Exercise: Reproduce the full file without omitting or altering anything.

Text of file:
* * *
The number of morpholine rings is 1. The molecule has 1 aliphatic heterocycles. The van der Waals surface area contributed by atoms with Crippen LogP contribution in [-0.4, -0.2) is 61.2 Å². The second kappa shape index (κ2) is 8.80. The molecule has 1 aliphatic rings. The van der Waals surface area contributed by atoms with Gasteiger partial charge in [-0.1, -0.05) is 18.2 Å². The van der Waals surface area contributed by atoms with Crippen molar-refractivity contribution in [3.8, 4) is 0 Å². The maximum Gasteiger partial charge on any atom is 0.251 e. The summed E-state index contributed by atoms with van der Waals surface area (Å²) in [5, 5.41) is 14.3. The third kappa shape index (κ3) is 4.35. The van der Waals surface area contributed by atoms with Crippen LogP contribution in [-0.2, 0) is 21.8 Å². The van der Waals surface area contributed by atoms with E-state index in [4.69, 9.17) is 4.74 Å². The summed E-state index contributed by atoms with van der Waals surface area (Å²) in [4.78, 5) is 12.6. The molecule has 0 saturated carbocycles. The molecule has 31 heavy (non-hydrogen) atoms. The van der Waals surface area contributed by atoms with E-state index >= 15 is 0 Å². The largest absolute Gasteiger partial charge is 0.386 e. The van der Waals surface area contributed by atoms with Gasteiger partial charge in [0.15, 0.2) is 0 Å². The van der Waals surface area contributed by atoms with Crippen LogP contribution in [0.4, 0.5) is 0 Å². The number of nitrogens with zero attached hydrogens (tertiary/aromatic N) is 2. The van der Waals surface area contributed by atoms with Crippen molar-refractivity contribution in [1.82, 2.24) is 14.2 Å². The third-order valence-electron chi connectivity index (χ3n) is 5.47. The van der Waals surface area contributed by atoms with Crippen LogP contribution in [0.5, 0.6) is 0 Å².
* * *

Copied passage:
The number of morpholine rings is 1. The molecule has 1 aliphatic heterocycles. The van der Waals surface area contributed by atoms with Crippen LogP contribution in [-0.4, -0.2) is 61.2 Å². The second kappa shape index (κ2) is 8.80. The molecule has 1 aliphatic rings. The van der Waals surface area contributed by atoms with Gasteiger partial charge in [-0.1, -0.05) is 18.2 Å². The van der Waals surface area contributed by atoms with Crippen molar-refractivity contribution in [3.8, 4) is 0 Å². The maximum Gasteiger partial charge on any atom is 0.251 e. The summed E-state index contributed by atoms with van der Waals surface area (Å²) in [5, 5.41) is 14.3. The third kappa shape index (κ3) is 4.35. The van der Waals surface area contributed by atoms with Crippen LogP contribution in [-0.2, 0) is 21.8 Å². The van der Waals surface area contributed by atoms with E-state index in [4.69, 9.17) is 4.74 Å². The summed E-state index contributed by atoms with van der Waals surface area (Å²) in [4.78, 5) is 12.6. The molecule has 0 saturated carbocycles. The molecule has 31 heavy (non-hydrogen) atoms. The van der Waals surface area contributed by atoms with E-state index >= 15 is 0 Å². The largest absolute Gasteiger partial charge is 0.386 e. The van der Waals surface area contributed by atoms with Gasteiger partial charge in [0.15, 0.2) is 0 Å². The van der Waals surface area contributed by atoms with Crippen LogP contribution in [0.4, 0.5) is 0 Å². The number of nitrogens with zero attached hydrogens (tertiary/aromatic N) is 2. The van der Waals surface area contributed by atoms with Crippen molar-refractivity contribution in [1.82, 2.24) is 14.2 Å². The third-order valence-electron chi connectivity index (χ3n) is 5.47. The van der Waals surface area contributed by atoms with Crippen LogP contribution in [0.5, 0.6) is 0 Å².